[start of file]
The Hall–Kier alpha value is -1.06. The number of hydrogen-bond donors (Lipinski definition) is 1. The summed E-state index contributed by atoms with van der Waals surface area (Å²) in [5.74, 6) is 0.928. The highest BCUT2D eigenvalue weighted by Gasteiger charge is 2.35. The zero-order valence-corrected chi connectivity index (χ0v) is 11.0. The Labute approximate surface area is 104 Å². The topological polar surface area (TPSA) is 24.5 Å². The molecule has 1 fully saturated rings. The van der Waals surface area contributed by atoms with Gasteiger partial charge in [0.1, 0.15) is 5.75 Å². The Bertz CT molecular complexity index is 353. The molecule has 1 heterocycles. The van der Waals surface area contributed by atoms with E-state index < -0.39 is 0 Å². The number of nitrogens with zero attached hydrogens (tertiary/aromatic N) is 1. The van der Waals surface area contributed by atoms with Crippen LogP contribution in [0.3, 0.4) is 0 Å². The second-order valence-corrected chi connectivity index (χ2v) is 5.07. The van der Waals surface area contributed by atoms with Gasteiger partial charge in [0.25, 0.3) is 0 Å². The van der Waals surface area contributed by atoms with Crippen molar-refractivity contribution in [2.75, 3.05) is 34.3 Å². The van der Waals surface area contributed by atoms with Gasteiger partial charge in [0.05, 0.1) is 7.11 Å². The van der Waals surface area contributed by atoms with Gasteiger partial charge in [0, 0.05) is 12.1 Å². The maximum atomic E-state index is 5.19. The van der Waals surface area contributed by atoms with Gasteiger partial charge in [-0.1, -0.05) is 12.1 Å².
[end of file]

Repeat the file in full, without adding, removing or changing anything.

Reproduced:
The Hall–Kier alpha value is -1.06. The number of hydrogen-bond donors (Lipinski definition) is 1. The summed E-state index contributed by atoms with van der Waals surface area (Å²) in [5.74, 6) is 0.928. The highest BCUT2D eigenvalue weighted by Gasteiger charge is 2.35. The zero-order valence-corrected chi connectivity index (χ0v) is 11.0. The Labute approximate surface area is 104 Å². The topological polar surface area (TPSA) is 24.5 Å². The molecule has 1 fully saturated rings. The van der Waals surface area contributed by atoms with Gasteiger partial charge in [0.1, 0.15) is 5.75 Å². The Bertz CT molecular complexity index is 353. The molecule has 1 heterocycles. The van der Waals surface area contributed by atoms with E-state index < -0.39 is 0 Å². The number of nitrogens with zero attached hydrogens (tertiary/aromatic N) is 1. The van der Waals surface area contributed by atoms with Crippen LogP contribution in [0.3, 0.4) is 0 Å². The second-order valence-corrected chi connectivity index (χ2v) is 5.07. The van der Waals surface area contributed by atoms with Gasteiger partial charge in [0.25, 0.3) is 0 Å². The van der Waals surface area contributed by atoms with Crippen molar-refractivity contribution in [2.75, 3.05) is 34.3 Å². The van der Waals surface area contributed by atoms with Gasteiger partial charge in [0.05, 0.1) is 7.11 Å². The van der Waals surface area contributed by atoms with Gasteiger partial charge in [0, 0.05) is 12.1 Å². The maximum atomic E-state index is 5.19. The van der Waals surface area contributed by atoms with Gasteiger partial charge in [-0.1, -0.05) is 12.1 Å².